In the years following its acquisition by Boehringer Mannheim, DePuy added substantially to its product line. Between 1977 and 1980, the company began manufacturing a new hip prosthesis called the AML Total Hip System and a new line of implants coated with a porous substance. The substance, called Porocoat Porous Coating, allowed the body’s tissue to grow into an implant, eliminating the need for bone cement. DePuy also introduced a total knee replacement system that utilized mobile bearings designed to more closely replicate the biomechanics of a normal knee. This system was the first mobile-bearing knee cleared for marketing in the United States.
In 1984 Robert Williams retired as DePuy’s president, and was replaced by James Lent. Lent had spent 18 years at Johnson & Johnson, most recently as president of the company’s orthopedic division. When he moved to DePuy, he brought with him two key members of the Johnson & Johnson team. Mike McCaffrey, who had spent 14 years in sales and marketing for Johnson & Johnson, became DePuy’s new vice-president of marketing and sales. William Tidmore, a 15-year veteran of Johnson & Johnson’s Ethicon division, took over as director of the medical products group.
Lent was an aggressive leader. During the first eight years of his tenure, DePuy showed 20 percent compounded annual growth and introduced a number of new products. Some of this growth was the result of a strategic partnership established in 1989 with the DuPont Company. The joint venture, DePuy DuPont Orthopaedics, combined DuPont’s expertise in materials science with DePuy’s expertise in orthopedics to develop orthopedic products that used advanced materials.
It was also during the early years of Lent’s administration that DePuy began to expand internationally. With a presence already established in Canada and Latin America, the company in 1984 targeted the Italian market through a network of 12 regional importers. The following year saw DePuy’s entrance into Japan and New Zealand via wholly owned branch distributorships. In 1986 the company began distributing products in Germany through MEDINORM, an already established maker and marketer of medical products, and DePuy’s products began to reach Austria in 1988. That same year, the company purchased a small orthopedic company in Switzerland. The company, Chevalier AG, was a key acquisition because it was to become the base for all of DePuy’s European operations.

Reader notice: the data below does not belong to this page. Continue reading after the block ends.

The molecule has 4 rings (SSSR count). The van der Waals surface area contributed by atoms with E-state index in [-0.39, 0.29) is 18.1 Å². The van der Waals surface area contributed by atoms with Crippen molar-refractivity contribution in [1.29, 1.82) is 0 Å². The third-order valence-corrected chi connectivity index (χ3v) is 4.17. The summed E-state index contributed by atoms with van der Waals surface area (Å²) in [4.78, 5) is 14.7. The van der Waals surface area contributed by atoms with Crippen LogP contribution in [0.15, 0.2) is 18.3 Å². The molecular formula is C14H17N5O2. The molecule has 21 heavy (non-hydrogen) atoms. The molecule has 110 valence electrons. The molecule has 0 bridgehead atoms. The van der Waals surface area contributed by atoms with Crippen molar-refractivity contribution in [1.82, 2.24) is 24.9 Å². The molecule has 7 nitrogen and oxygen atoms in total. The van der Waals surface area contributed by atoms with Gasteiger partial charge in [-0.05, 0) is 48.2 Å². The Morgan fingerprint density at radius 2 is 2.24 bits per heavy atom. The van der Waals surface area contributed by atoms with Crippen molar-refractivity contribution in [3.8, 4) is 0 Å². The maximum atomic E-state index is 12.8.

We believe our first responsibility is to the doctors, nurses and patients, to mothers and fathers and all others who use our products and services. In meeting their needs everything we do must be of high quality. We must constantly strive to reduce our costs in order to maintain reasonable prices. Customers’ orders must be serviced promptly and accurately. Our suppliers and distributors must have an opportunity to make a fair profit.
Acquisitions and Alliances: 1990–96
The beginning of the 1990s was characterized by a series of acquisitions and alliances that served to greatly diversify DePuy’s product line. The first of these came in 1990, when Boehringer Mannheim purchased Charles F. Thackray Limited, of Leeds, England. Like DePuy, Thackray had a long history of manufacturing medical devices and instruments. The company had started in the early 1900s as a retail pharmacy, later moving into surgical and orthopedic instruments. In 1963 Thackray began working with the world’s foremost pioneer in hip replacement surgery, Sir John Charnley, to produce cemented hip fixation systems. When Boehringer Mannheim acquired the company, it was the United Kingdom’s market leader in replacement joints, with sales staff and distributorships in 100 countries. A year and a half after Thackray was acquired by Boehringer Mannheim, it was renamed DePuy International Ltd., becoming the company’s international headquarters.